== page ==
It can be difficult for adults to properly identify children’s behaviours, and parents reporting on a child can lead to many inaccuracies or less sensitive data associations. For instance, it would be very difficult to report on a child’s sleep disruptions without using a digital measuring device.
Parents are also relying on how much they see their child, the depth and openness of their conversations, various family structures, shared interests and conversations with teachers.
Survey design matters too
It’s important that surveys are easily understood and suitable for the participants. At the ages of nine and ten, kids could still be grappling with the meaning of the different screen time aspects of the survey. They also might not yet fully understand their own behaviours or habits.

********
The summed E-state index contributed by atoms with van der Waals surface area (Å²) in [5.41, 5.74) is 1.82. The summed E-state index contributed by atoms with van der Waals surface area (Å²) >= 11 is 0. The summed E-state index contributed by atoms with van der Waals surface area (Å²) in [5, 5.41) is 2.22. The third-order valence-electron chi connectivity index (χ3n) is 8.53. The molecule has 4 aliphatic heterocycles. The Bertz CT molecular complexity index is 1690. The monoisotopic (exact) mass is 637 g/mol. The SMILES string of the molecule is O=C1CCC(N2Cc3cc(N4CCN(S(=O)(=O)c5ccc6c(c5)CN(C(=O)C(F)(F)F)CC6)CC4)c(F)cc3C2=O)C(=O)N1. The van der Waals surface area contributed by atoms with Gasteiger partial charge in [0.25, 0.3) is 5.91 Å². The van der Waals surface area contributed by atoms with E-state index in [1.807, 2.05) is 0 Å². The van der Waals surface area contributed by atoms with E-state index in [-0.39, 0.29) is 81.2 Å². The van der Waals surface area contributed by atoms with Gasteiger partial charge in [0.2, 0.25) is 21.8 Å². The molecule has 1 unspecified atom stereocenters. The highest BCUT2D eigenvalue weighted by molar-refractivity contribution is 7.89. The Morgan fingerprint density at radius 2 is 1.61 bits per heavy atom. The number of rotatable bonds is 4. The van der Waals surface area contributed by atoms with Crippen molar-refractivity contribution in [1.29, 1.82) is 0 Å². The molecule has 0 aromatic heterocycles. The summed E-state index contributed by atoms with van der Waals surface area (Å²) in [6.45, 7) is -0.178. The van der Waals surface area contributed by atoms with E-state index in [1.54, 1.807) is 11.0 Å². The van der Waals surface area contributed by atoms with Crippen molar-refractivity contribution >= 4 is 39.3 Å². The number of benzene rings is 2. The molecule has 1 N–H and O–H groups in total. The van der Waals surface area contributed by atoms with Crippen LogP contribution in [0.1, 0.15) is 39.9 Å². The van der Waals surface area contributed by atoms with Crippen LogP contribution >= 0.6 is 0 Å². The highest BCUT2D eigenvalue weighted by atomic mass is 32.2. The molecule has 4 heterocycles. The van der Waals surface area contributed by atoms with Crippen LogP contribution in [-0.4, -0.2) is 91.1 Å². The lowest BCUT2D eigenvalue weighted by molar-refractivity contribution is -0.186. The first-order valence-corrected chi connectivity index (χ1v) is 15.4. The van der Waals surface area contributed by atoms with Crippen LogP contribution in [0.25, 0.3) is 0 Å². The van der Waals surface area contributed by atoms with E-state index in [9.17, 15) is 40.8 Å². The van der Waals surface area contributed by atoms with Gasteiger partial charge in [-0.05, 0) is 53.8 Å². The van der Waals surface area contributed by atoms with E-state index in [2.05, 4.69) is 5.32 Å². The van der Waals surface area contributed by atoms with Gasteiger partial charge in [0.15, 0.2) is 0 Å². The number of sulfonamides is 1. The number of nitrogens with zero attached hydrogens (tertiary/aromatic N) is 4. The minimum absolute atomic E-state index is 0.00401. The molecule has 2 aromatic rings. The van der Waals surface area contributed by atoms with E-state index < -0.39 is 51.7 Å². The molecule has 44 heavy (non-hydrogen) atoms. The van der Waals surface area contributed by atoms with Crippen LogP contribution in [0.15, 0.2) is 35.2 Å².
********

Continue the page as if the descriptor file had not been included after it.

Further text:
In the screen-time questionnaire, the maximum time category was four hours a day and above. This will not identify excessive use. An international study of almost 600,000 children found beyond four hours (for boys) and two hours (for girls) was harmful.
Future research also needs to consider important positive screen strategies such as eye protection, posture, role modelling and active screen games with physical health benefits.
Other major considerations include the different ways children engage with devices. For example, screen time can involve interactional, recreational or passive entertainment. Different devices also require different levels of screen intensity.
The different screen time intensities have varying levels of influence on children’s mental health, life satisfaction and interactions. Researchers strongly emphasise measuring the quality of screen time, rather than the quantity.
How do you define close friends?